The period from after the Civil War to about 1910 was the heyday of promotional bird’s-eye views of American towns. Historians estimate that approximately 4,500 different ones were produced nationwide during this period. In an era before aviation, the creation of these panoramic maps was an act of imagination, combining information from city maps, ground-level sketches of buildings and the rules of Renaissance perspective into a convincing aerial view. Some were commissioned to promote settlement and development of towns, especially as part of the Westward Expansion of the United States. The prints were also purchased by residents as souvenirs of civic pride. American bird’s-eye views created from drawings were largely supplanted by aerial photographs in the 20th century. Few records remain of the size of the press runs for panoramic maps, but it has been surmised that they were perhaps as few as 100 for a small town, though a typical edition was about 500 copies. Given these small editions and their ephemeral nature, many are now quite scarce.
George L. Richards was a draftsman and publisher of panoramic views active in the 1870s. A scholarly catalog of town and city views lists four views drawn by Richards, including three towns in Minnesota published by various publishers: Faribault, Red Wing, and Rochester. He was apparently a partner in Mason & Richards, which published this map.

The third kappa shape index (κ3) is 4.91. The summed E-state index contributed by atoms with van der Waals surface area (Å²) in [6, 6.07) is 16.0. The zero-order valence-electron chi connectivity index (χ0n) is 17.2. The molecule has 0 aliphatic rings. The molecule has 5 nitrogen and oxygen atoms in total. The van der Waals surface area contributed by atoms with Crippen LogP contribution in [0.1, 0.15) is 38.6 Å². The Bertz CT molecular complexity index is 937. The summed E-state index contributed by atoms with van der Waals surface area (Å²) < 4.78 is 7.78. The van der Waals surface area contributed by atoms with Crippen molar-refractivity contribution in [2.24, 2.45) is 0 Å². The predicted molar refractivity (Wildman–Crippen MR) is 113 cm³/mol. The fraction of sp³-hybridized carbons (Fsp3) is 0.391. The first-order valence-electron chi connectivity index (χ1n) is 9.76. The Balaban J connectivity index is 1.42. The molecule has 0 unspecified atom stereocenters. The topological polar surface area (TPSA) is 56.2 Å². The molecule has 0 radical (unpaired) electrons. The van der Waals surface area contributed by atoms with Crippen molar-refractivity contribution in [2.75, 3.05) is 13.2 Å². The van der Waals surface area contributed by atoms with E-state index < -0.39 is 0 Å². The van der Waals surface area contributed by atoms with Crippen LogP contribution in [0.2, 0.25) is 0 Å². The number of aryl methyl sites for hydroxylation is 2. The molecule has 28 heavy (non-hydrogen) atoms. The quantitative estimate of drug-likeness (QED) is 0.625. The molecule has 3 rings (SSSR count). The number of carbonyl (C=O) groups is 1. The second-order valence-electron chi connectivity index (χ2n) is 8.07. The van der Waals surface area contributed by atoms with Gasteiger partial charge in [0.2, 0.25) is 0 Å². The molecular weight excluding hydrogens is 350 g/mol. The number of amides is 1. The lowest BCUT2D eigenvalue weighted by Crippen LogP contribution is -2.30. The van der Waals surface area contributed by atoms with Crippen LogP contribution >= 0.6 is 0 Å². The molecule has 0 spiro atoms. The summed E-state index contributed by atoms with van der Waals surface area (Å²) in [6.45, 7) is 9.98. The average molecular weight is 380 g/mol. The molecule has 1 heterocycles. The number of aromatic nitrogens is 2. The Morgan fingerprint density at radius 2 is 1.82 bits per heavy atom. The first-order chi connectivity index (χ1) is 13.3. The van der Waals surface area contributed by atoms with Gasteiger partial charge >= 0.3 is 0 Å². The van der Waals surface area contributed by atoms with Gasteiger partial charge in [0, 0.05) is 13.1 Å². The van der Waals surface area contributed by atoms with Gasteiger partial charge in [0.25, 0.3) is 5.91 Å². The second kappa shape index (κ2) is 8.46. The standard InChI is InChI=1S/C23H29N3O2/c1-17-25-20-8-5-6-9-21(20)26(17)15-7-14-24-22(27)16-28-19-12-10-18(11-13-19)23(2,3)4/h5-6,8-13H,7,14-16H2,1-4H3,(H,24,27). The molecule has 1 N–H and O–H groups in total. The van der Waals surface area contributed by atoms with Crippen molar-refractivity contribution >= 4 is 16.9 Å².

The National Lithographic Institute in Chicago published other bird’s-eye views, including one of Batavia, New York (1873).
Reps, John William. Views and Viewmakers of Urban America: Lithographs of Towns and Cities in the United States and Canada. University of Missouri Press, 1984. 778, 1909, 1938, 1941.
Wise, Donald A. “Bird’s-Eye Views of Oklahoma Towns.” Originally published in The Chronicles of Oklahoma, vol. 67, no. 3 (Fall 1989): 228- 247. Online Compilation of Historical Documents by Don Wise. 4 June 1998. http://home.earthlink.net/~dawise/view.htm (7 December 2004).